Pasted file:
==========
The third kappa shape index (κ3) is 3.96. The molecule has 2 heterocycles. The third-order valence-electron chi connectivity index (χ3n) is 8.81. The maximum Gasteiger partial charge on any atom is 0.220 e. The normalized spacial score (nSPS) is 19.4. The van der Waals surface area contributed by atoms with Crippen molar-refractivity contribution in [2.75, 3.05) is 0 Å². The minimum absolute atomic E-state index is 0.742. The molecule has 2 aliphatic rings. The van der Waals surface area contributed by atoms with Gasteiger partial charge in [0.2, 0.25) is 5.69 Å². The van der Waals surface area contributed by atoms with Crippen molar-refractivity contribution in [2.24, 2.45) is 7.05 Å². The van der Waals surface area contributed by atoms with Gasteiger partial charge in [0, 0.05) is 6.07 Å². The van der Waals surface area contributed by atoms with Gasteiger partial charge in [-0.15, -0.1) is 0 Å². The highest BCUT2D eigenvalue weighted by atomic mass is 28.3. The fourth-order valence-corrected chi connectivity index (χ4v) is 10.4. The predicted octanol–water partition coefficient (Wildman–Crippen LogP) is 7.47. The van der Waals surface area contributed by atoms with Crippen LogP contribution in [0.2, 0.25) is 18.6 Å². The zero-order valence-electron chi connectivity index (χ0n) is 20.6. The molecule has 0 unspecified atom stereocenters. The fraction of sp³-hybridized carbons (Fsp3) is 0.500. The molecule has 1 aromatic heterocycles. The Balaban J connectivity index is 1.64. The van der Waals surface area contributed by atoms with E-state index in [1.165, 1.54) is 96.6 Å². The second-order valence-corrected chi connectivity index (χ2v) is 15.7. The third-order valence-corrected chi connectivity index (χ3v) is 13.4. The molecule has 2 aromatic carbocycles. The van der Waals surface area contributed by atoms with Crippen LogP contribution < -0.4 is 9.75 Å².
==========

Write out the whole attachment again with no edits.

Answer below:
The third kappa shape index (κ3) is 3.96. The molecule has 2 heterocycles. The third-order valence-electron chi connectivity index (χ3n) is 8.81. The maximum Gasteiger partial charge on any atom is 0.220 e. The normalized spacial score (nSPS) is 19.4. The van der Waals surface area contributed by atoms with Crippen molar-refractivity contribution in [2.75, 3.05) is 0 Å². The minimum absolute atomic E-state index is 0.742. The molecule has 2 aliphatic rings. The van der Waals surface area contributed by atoms with Gasteiger partial charge in [0.2, 0.25) is 5.69 Å². The van der Waals surface area contributed by atoms with Crippen molar-refractivity contribution in [2.24, 2.45) is 7.05 Å². The van der Waals surface area contributed by atoms with Gasteiger partial charge in [0, 0.05) is 6.07 Å². The van der Waals surface area contributed by atoms with Gasteiger partial charge in [-0.15, -0.1) is 0 Å². The highest BCUT2D eigenvalue weighted by atomic mass is 28.3. The fourth-order valence-corrected chi connectivity index (χ4v) is 10.4. The predicted octanol–water partition coefficient (Wildman–Crippen LogP) is 7.47. The van der Waals surface area contributed by atoms with Crippen LogP contribution in [0.2, 0.25) is 18.6 Å². The zero-order valence-electron chi connectivity index (χ0n) is 20.6. The molecule has 0 unspecified atom stereocenters. The fraction of sp³-hybridized carbons (Fsp3) is 0.500. The molecule has 1 aromatic heterocycles. The Balaban J connectivity index is 1.64. The van der Waals surface area contributed by atoms with E-state index in [1.165, 1.54) is 96.6 Å². The second-order valence-corrected chi connectivity index (χ2v) is 15.7. The third-order valence-corrected chi connectivity index (χ3v) is 13.4. The molecule has 2 aromatic carbocycles. The van der Waals surface area contributed by atoms with Crippen LogP contribution < -0.4 is 9.75 Å².